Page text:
Kutta-Joukowski theorem

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The Kutta-Joukowski theorem applies to 2-dimensional flow around an aerofoil, and gives the lift on the aerofoil as

L = \rho v_\infty \Gamma \,,

under the following assumptions:

Derivation

The force per unit length on the aerofoil is

\mathbf{F}=-\oint_C p \hat\mathbf{n}\, ds\,

where ds\, is the line element along the contour of the aerofoil and \hat\mathbf{n}\, is the unit vector normal to it. Introduce the complex function F = F_x + i F_y\,. Then

F = -\oint_C p( \sin\theta + i \cos\theta ) \, ds\, ,

where \theta\, is the angle that \hat\mathbf{n}\, makes with the \hat\mathbf{y}\, direction. So

F\, = -i \oint_C p( \cos\theta - i\sin\theta ) \, ds\, ,
= -i \oint_C p e^{-i\theta}\, ds\, ,

Note that if z = x+i y\, then dz = dx + i dy = ds ( -\cos\theta + i \sin\theta) = -e^{-i\theta} ds\, (we take the contour to be counterclockwise in the complex plane). For later use, note that d\bar z = dx - i dy = -e^{+i\theta} ds = e^{2i\theta} dz\,. Then

F\, = i \oint_C p \, d z\, ,

Using Bernoulli's principle,

p = p_0 - \frac{1}{2} \rho v^2\,,

so that

F = -i \frac{\rho}{2} \oint_C v^2 \, d z\, ,

Outside of the boundary layer, we can encode the velocity by introducing a velocity potential w' = v_x - i y_y\,. Immediately outside the boundary layer the flow is assumed to be tangential to the contour, although it might have opposite sense. In other words, w' = | v |e^{-i \theta} \, or w' = -| v |e^{-i \theta} \, along various segments of the contour. Thus v^2 = (\bar w')^2 e^{2i\theta}\,, and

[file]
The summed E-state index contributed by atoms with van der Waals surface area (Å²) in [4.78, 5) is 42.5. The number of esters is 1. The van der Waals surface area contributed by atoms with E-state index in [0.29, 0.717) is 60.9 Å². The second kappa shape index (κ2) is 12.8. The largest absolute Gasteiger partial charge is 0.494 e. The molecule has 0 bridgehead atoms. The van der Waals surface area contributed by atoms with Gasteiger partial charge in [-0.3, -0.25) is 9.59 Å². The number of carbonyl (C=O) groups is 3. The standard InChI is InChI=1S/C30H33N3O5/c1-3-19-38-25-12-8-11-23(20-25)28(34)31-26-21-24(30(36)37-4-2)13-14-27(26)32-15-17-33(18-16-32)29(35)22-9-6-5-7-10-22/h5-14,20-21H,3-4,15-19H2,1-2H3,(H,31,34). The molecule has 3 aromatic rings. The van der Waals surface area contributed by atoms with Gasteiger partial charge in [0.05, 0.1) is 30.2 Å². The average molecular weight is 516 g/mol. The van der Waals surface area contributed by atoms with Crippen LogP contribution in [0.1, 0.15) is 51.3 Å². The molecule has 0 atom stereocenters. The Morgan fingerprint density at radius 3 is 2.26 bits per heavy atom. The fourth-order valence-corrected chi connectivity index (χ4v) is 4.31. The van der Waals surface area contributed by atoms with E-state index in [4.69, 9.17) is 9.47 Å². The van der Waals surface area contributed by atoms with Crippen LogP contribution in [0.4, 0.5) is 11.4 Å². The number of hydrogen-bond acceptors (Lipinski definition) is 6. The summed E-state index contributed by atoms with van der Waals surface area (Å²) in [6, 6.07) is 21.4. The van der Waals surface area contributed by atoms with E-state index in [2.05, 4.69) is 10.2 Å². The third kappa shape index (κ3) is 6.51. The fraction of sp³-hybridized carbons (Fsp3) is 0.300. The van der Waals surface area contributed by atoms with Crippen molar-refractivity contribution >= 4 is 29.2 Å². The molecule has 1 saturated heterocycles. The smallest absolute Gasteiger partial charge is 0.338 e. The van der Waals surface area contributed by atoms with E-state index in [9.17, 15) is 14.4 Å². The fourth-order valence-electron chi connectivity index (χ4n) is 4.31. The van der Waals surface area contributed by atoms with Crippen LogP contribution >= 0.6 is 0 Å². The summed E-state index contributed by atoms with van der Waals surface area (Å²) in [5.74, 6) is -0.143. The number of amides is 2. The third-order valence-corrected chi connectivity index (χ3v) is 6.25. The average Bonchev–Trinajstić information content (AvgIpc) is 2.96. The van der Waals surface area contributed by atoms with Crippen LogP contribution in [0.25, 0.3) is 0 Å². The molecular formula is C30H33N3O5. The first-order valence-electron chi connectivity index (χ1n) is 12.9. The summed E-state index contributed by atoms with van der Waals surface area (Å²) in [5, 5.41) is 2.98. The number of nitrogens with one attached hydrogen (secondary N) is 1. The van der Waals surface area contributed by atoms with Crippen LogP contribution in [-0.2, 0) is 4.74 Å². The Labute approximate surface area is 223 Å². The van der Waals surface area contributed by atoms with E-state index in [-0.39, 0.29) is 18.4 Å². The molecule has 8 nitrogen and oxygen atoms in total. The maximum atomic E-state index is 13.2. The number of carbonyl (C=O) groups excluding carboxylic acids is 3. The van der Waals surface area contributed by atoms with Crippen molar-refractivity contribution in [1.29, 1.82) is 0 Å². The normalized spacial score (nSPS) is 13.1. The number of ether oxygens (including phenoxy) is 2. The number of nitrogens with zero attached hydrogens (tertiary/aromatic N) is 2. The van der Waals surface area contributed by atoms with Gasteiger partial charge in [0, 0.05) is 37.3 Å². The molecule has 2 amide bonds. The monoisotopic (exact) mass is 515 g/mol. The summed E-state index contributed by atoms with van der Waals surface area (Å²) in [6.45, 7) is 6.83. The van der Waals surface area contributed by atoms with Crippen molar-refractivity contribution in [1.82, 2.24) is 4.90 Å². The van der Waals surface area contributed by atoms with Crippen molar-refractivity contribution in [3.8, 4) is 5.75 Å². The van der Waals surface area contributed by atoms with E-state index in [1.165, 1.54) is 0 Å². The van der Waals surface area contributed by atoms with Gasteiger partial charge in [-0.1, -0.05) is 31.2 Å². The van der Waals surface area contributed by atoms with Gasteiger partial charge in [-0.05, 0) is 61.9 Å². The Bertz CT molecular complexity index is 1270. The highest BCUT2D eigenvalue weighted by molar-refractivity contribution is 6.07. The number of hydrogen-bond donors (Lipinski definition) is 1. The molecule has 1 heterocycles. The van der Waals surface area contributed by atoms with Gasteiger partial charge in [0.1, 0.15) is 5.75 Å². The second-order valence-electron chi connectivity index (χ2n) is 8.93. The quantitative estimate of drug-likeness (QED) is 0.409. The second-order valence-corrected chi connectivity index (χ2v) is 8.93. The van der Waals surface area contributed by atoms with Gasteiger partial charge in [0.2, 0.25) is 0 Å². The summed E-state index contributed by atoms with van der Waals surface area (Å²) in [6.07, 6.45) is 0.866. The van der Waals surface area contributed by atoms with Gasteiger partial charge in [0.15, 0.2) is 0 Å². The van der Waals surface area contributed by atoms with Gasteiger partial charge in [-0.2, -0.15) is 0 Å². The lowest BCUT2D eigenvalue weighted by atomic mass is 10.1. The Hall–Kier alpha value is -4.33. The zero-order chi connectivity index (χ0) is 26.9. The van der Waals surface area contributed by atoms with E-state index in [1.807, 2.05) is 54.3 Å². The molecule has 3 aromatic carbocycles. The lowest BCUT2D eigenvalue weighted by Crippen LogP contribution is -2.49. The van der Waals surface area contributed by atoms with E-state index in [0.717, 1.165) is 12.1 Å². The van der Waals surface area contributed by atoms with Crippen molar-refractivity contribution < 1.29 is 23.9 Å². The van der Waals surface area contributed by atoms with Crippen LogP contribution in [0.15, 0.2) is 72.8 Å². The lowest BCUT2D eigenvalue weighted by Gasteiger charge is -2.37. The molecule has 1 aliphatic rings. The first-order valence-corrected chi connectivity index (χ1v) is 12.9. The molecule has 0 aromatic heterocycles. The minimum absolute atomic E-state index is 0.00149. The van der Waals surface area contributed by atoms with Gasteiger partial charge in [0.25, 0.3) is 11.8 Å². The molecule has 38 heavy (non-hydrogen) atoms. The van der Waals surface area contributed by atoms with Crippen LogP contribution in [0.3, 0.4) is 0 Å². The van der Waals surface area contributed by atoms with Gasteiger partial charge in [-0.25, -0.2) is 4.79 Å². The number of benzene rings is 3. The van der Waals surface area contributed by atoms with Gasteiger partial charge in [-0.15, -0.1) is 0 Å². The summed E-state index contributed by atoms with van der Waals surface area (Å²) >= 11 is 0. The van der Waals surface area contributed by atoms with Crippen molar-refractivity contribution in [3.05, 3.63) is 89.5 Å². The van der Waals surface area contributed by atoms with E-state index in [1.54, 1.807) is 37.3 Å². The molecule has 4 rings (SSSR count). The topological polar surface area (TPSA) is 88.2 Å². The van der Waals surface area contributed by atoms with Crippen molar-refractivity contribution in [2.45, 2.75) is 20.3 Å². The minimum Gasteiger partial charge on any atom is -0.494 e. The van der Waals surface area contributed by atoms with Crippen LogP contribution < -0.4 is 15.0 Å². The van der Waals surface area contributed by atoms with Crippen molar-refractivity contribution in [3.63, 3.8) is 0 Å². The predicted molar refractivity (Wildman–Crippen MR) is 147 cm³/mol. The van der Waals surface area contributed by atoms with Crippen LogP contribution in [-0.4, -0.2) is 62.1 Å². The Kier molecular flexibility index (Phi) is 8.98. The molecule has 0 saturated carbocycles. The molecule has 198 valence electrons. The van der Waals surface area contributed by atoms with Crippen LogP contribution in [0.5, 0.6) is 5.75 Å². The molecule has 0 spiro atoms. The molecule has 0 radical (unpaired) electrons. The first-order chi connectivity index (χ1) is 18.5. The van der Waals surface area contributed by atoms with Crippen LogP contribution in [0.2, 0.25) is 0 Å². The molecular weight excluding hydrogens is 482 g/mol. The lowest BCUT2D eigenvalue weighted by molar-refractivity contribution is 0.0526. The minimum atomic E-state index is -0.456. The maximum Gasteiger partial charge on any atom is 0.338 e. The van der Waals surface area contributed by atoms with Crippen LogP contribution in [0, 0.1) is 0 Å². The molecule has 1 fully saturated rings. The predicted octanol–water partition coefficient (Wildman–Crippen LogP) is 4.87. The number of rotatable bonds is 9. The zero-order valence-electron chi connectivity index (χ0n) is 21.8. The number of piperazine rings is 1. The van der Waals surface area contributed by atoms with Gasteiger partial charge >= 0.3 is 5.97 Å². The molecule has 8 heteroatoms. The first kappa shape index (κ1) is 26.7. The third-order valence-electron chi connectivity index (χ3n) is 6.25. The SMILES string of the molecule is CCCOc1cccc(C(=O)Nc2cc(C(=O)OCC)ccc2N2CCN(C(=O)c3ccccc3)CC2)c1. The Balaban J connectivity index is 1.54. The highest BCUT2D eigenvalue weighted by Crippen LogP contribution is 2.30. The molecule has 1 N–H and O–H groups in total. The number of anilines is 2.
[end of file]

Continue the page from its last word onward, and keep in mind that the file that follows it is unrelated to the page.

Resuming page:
F = -i \frac{\rho}{2} \oint_C (\bar w')^2 e^{2 i \theta}  d z\, ,

or

F = -i \frac{\rho}{2} \oint_C (\bar w')^2  d \bar z\, ,

which is the Blasius–Chaplygin formula. The function w'(z)\, may be expanded as a Laurent series,

w'(z) = a_0 + a_1 \frac{1}{z} + a_2 \frac{1}{z^2} + \dots\,,

where we exclude positive powers since the velocity is to remain finite at infinity. Therefore

a_0 = v_{x,\infty} - i v_{y,\infty}\,,
a_1\, =\frac{1}{2\pi i} \oint_C w'\, dz\,, by the residue theorem,
=\frac{1}{2\pi i} \oint_C \mathbf{v} ds + i \oint_C ( v_x dy - v_y dx)\,,
=\frac{1}{2\pi i} \oint_C \mathbf{v} ds + i \oint_C ( \frac{\partial \psi}{\partial y} dy + \frac{\partial \psi}{\partial x} dx)\,, introducing the stream function \psi = \operatorname{Im}\, w\,,
=\frac{1}{2\pi i} \oint_C \mathbf{v} ds + i \oint_C d\psi\,,
=\frac{1}{2\pi i} \oint_C \mathbf{v} ds\,, using the assumption that C\, is a stream line,
=\frac{\Gamma}{2\pi i}\,, where \Gamma\, is the vorticity.

Therefore,

w'(z) = a_0 + \frac{\Gamma}{2\pi i}\frac{1}{z} + \dots\,,

and

(w'(z))^2 = (a_0)^2 + \frac{a_0 \Gamma}{\pi i z} + \dots\,.

We can now evaluate F\,, or its complex conjugate, using the residue theorem:

\bar F = \frac{i\rho}{2}\left[2\pi i \frac{a_0\Gamma}{\pi i}\right]= \rho \Gamma v_{y,\infty} + i \rho \Gamma v_{x,\infty}\,.

Thus

F_x = \rho \Gamma v_{y,\infty}\,,


F_y = -\rho \Gamma v_{x,\infty}\,.

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